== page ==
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Heat wave might peak Sunday

Poor air quality will accompany record-breaking heat as temperatures are expected to rise into the 90s for the fifth straight day – and triple digits for the second.

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RALEIGH, N.C. — The heat wave gripping the Triangle might peak in the triple digits on Sunday, a day after Raleigh reached the century mark at the earliest time in weather records.

A high of 100 degrees was recorded at Raleigh-Durham International Airport on Saturday, breaking a 51-year-old record for that date.

That high on June 7, 2008, squeaked by to break another record: Prior to that date, the earliest Raleigh had seen the century mark in the spring was June 8, in 1999.

On Sunday, the heat continued unabated, reaching 95 degrees by 1:30 p.m. amid hazy sunshine.

The high was expected to be around 102 degrees, and the heat index could reach 105 degrees.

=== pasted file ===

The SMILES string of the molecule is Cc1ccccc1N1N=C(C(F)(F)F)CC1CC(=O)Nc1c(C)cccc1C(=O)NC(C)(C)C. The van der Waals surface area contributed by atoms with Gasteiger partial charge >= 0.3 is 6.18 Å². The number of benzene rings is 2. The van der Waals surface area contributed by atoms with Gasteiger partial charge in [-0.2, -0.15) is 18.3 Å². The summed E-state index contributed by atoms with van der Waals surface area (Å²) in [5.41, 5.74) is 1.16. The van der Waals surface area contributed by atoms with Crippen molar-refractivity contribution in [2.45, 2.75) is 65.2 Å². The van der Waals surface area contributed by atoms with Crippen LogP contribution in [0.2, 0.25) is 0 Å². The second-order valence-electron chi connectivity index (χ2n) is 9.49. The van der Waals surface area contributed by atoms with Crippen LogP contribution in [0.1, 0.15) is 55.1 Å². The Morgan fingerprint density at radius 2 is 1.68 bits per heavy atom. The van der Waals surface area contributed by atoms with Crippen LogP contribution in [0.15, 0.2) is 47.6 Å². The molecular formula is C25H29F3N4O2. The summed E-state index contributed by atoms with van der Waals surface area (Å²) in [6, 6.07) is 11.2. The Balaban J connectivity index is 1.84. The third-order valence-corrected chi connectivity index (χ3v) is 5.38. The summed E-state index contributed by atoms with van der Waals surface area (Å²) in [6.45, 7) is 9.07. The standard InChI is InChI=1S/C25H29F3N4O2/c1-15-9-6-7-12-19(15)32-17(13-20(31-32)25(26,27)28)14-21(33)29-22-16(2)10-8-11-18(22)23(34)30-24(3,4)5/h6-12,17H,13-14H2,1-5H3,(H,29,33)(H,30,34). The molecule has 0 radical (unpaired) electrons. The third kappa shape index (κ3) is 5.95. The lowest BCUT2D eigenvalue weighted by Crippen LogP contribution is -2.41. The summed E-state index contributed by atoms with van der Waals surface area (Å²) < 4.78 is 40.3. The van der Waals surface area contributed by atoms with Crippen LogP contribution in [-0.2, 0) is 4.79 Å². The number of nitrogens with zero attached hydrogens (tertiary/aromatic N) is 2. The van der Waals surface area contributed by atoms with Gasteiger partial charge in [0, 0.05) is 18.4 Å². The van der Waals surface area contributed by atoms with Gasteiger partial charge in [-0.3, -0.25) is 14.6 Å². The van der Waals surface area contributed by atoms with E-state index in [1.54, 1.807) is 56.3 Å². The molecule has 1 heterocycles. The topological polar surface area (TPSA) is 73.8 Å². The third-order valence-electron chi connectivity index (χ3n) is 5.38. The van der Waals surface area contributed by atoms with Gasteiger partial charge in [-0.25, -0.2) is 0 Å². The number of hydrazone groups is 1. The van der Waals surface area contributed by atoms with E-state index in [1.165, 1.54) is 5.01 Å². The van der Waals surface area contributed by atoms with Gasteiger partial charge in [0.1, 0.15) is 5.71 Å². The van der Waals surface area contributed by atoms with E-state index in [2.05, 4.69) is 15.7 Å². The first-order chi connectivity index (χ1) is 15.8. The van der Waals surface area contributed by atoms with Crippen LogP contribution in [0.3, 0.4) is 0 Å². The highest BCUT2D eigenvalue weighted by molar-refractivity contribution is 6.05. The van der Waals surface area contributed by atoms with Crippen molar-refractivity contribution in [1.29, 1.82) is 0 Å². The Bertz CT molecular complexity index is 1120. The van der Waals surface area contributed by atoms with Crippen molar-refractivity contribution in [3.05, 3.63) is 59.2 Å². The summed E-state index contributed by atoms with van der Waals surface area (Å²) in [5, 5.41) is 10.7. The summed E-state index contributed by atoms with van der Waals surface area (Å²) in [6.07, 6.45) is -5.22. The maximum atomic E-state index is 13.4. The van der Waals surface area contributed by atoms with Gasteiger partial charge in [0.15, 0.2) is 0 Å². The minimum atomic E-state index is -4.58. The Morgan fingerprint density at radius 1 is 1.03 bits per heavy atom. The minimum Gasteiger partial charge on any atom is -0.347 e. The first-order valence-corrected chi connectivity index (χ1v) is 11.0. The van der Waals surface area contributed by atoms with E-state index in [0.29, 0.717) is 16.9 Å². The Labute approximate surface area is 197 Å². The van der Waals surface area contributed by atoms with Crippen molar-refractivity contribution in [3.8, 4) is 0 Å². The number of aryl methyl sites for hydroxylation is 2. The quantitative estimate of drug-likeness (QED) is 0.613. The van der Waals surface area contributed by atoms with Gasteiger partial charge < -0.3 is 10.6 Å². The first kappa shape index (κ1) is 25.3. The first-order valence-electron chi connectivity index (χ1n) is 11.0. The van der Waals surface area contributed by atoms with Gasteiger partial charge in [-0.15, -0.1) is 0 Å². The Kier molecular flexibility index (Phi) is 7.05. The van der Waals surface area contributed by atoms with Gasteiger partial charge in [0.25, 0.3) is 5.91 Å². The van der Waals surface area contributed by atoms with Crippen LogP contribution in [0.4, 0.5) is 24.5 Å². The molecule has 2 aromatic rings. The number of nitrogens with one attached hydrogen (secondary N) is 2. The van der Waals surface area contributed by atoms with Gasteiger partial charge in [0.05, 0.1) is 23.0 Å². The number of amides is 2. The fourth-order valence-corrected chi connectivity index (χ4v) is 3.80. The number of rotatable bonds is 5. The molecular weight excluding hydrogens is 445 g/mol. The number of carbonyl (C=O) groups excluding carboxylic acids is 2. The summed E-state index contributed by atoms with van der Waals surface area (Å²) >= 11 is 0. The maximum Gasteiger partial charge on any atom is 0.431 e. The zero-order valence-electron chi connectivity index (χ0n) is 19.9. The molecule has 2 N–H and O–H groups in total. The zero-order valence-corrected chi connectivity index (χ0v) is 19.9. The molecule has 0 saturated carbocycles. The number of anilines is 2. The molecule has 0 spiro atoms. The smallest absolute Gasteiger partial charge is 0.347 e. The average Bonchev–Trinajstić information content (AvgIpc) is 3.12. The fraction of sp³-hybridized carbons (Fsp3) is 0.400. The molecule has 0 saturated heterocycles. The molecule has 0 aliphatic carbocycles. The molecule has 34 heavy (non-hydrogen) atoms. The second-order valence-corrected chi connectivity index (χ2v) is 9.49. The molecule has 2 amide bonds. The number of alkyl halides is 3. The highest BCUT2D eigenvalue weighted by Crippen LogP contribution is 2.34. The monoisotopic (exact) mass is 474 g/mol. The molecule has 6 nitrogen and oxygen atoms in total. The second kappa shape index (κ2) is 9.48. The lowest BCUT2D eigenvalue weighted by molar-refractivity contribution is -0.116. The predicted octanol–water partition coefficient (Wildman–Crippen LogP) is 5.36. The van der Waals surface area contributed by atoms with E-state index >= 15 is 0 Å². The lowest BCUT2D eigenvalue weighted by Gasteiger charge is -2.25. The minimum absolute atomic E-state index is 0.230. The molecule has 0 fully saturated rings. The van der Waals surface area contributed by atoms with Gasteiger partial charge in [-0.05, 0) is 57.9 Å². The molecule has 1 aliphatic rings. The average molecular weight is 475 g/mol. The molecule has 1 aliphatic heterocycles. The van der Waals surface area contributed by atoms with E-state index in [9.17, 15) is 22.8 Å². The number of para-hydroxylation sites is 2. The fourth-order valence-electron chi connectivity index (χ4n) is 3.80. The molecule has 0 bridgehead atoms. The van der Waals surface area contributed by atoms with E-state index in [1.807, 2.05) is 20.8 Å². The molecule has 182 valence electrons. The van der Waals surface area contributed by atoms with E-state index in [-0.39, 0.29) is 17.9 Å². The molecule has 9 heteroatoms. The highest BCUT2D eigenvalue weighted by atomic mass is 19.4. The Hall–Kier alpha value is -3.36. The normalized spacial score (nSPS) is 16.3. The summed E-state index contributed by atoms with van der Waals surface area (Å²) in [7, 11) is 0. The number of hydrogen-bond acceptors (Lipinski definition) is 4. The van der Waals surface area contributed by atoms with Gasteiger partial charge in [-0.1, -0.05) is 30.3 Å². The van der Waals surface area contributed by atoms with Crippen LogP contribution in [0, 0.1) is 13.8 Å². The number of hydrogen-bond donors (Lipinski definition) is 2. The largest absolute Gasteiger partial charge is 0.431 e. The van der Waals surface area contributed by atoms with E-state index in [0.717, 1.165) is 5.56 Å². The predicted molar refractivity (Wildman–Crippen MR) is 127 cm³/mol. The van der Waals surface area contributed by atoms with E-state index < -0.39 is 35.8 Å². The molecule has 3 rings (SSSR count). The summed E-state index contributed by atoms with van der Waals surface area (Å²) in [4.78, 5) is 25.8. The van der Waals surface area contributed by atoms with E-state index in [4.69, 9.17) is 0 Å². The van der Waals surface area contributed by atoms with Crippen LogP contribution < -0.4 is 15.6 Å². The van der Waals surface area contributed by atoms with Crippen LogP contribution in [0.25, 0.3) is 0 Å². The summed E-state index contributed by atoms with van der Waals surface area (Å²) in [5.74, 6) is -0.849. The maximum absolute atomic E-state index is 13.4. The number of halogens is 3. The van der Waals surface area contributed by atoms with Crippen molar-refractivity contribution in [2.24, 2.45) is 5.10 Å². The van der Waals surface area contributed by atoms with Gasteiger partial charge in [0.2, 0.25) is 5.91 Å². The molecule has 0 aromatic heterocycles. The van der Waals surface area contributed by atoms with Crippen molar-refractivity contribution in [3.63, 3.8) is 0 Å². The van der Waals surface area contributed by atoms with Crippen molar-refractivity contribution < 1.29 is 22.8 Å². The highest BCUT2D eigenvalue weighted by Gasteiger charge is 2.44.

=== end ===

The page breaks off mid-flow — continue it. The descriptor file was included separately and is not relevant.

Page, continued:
The hot, stagnant weather has also prompted air quality officials to issue a code orange health notice for poor air quality around Raleigh, as well as Charlotte and Greensboro. That rating means active children and adults and people with respiratory disease, such as asthma, should limit prolonged outdoor exertion.

The National Weather Service issued a heat advisory for most of central and eastern North Carolina.

"The danger from prolonged exposure to such hot conditions is cumulative," the advisory stated. "This means that the chance of dehydration and other heat related illnesses increases as the heat wave continues."

However, North Carolina might start seeing a break from record-breaking temperatures by mid-week, WRAL Meteorologist Chris Thompson said.

While the mercury might reach 100 degrees again on Monday, it should dip to around 96 degrees on Tuesday and into the low 90s for the rest of the week.

The state departments of Health and of Crime Control and Public Safety suggest these tips for keeping cool: 

  • Do not leave children or animals in a parked car, even for just a few minutes.
  • Drink plenty of fluids, preferably water, especially if you must spend time outside.
  • Wear lightweight, light-colored, loose-fitting clothing.
  • Use sunscreen, sunglasses and a wide-brimmed hat to protect yourself from sunburn.
  • Stay indoors in air-conditioning if possible.
  • Take a cool shower or bath.
  • Avoid cooking with the stove and oven.


Anne Johnson, Web Editor

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